What NGA’s Data Brokerage Means for Industry
The National Geospatial-Intelligence Agency (NGA) has a lot of data. Think of it this way — from just one sensor, roughly the equivalent data of three full NFL seasons recorded in high-definition video — every day. It would require millions of analysts to exploit that amount of imagery; a daunting task when your job is to keep the nation safe from adversaries.
Kristin St. Peter, NGA’s new deputy associate director of capabilities, recently spoke to an audience during the United States Geospatial Intelligence Foundation’s (USGIF) event about the agency’s latest initiative – creating a data brokerage with industry in hopes that the commercial sector can use artificial intelligence (AI) and automation to train computers to search data and help analysts identify anomalies faster.
“It takes 100,000 images to be able to train an algorithm to spot a plane, train, or automobile with a 90 percent level of accuracy,” St. Peter said. “We have those data sets and want to be able to use them to partner with people who normally don’t partner with government.”
The pain point for industry startups is not necessarily getting venture capitalist funding, but rather gaining access to the training data they need to develop these algorithms and tools. St. Peter hopes this brokerage will help NGA drive its mission forward, and allow industry to create something meaningful and valuable to their national security imperative.
Industry is ultimately left to question what a brokerage like this means for them. During the question and answer session, St. Peter was asked for examples in which data brokerage models have been successful and how such a partnership would work in terms of finance and logistics, as NGA has never engaged in a brokerage like this before. She explained that exchanging training data for algorithms and other AI tools would allow industry partners to retain their intellectual property, while NGA would retain intellectual property rights in terms of a partners’ ability to sell the data.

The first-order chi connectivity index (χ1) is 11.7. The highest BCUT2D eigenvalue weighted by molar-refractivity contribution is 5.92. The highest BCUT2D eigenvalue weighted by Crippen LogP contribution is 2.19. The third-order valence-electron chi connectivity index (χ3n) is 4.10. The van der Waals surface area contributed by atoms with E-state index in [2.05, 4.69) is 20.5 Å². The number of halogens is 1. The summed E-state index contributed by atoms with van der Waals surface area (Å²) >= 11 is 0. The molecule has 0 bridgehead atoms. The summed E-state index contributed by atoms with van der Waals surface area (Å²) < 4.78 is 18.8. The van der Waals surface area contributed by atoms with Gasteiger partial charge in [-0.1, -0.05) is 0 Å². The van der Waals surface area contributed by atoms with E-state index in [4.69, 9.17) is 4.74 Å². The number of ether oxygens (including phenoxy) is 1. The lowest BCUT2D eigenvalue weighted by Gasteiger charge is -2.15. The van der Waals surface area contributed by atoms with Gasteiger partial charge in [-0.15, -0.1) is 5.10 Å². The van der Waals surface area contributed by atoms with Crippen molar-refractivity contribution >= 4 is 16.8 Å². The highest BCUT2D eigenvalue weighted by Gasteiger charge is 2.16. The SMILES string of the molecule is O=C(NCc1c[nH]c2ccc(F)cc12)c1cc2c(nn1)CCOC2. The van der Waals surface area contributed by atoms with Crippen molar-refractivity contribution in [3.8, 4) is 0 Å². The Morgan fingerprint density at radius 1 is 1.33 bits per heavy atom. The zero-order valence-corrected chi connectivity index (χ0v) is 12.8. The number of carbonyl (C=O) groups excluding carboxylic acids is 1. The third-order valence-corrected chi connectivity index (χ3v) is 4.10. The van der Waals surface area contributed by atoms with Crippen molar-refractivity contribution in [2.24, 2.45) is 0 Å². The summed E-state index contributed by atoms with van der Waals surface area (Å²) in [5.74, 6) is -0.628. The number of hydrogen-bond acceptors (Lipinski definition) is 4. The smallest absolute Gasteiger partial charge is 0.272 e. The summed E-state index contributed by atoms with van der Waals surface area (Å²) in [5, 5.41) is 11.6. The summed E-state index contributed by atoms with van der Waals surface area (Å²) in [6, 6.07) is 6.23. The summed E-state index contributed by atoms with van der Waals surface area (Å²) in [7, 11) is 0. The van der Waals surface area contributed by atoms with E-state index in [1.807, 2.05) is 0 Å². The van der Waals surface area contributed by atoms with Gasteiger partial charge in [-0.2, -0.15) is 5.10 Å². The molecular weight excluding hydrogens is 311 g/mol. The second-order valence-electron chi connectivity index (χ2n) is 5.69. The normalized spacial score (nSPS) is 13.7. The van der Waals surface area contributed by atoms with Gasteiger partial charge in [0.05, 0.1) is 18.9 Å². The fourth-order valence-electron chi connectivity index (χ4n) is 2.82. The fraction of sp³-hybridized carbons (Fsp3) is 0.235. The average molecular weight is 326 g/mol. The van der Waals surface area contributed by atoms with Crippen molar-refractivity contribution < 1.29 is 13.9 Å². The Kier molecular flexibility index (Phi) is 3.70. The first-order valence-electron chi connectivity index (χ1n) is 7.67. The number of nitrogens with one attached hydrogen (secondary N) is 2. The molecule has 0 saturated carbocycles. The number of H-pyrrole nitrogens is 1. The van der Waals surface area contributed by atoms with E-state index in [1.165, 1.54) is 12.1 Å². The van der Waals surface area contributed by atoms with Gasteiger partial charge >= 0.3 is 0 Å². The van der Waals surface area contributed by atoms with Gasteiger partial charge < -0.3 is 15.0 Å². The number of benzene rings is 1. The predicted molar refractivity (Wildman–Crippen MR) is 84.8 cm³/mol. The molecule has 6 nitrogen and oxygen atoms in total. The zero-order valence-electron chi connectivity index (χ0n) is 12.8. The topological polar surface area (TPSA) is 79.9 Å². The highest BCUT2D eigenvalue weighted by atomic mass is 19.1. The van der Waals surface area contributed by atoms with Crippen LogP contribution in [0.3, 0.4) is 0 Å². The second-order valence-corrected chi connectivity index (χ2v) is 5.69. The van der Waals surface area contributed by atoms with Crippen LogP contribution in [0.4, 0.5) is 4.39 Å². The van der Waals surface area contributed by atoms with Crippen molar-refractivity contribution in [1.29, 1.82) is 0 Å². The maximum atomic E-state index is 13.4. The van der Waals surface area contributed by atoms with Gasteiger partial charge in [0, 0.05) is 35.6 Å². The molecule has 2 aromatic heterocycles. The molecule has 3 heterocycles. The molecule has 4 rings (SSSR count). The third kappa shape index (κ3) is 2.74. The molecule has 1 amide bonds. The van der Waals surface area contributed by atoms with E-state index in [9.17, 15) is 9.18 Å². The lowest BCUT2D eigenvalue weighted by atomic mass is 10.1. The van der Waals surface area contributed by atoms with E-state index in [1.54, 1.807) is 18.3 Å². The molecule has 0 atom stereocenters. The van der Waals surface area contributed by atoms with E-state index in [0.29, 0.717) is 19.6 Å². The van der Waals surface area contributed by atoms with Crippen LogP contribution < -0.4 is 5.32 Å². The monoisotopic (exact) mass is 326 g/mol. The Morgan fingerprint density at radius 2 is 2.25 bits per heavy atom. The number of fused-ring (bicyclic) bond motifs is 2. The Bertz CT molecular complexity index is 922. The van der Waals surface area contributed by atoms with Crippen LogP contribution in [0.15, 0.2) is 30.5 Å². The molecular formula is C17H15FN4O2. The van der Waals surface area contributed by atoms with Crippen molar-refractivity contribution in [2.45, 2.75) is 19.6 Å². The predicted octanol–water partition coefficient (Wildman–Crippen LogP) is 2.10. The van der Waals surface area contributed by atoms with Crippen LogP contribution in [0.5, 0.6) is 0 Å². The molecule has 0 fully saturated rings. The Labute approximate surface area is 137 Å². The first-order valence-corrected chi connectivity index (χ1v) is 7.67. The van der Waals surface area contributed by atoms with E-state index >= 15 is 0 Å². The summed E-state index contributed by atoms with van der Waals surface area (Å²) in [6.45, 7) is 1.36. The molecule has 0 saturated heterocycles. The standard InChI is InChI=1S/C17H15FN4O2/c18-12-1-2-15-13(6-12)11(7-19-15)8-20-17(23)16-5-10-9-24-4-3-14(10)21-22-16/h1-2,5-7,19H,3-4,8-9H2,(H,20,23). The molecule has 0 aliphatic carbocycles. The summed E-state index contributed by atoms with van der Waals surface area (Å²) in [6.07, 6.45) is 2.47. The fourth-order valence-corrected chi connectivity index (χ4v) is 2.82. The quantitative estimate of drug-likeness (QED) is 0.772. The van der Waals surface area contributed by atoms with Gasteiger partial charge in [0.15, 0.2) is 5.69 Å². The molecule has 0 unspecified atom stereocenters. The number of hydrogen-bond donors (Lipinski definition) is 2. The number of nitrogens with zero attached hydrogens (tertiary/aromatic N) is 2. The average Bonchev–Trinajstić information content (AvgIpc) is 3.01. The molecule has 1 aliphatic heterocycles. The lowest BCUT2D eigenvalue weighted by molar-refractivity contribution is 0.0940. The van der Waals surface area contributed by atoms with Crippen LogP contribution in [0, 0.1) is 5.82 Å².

“We would place caveats on who you sold it to. We don’t want to give [our adversaries] the training data needed to outpace us in AI,” she said. “We need to be selective in how we pick our partners and how they use the IP. We would place a few restrictions on it but wouldn’t diminish the IP to the point where it’s not worth your while.”
Companies like OGSystems have been asking for data like this for years now, as another step in the democratization of system and application development for Agencies like NGA. The move to separate infrastructure from application development via the cloud (and ISP/ASP previously) started the movement towards allowing small and mid-sized companies to contribute innovative tools in a field once dominated by a handful of very large integrators. According to , OGSystems’ President, NGA is further cracking the door for companies like OGSystems, who are already working on tools that could further benefit from testing against exotic data sets like those possessed by NGA.
“We applaud NGA for their desire to expand partnerships with industry, as we already have commercial partnerships in place to get access to this type of data,” Pagon said. “For example, when you look at the analytics platform, it is predicated on accessing unclassified data and algorithms that exist in the open, with the ability to use APIs to connect to them quickly. This private-public partnership could allow for more robust development of similar analysis as a service toolkits that are compatible with both commercial and government needs. The challenge for NGA is going to be in providing unique data relative to commercially available analogs, and in figuring out IP rights, as it will be tough to create a business case if NGA can restrict use.”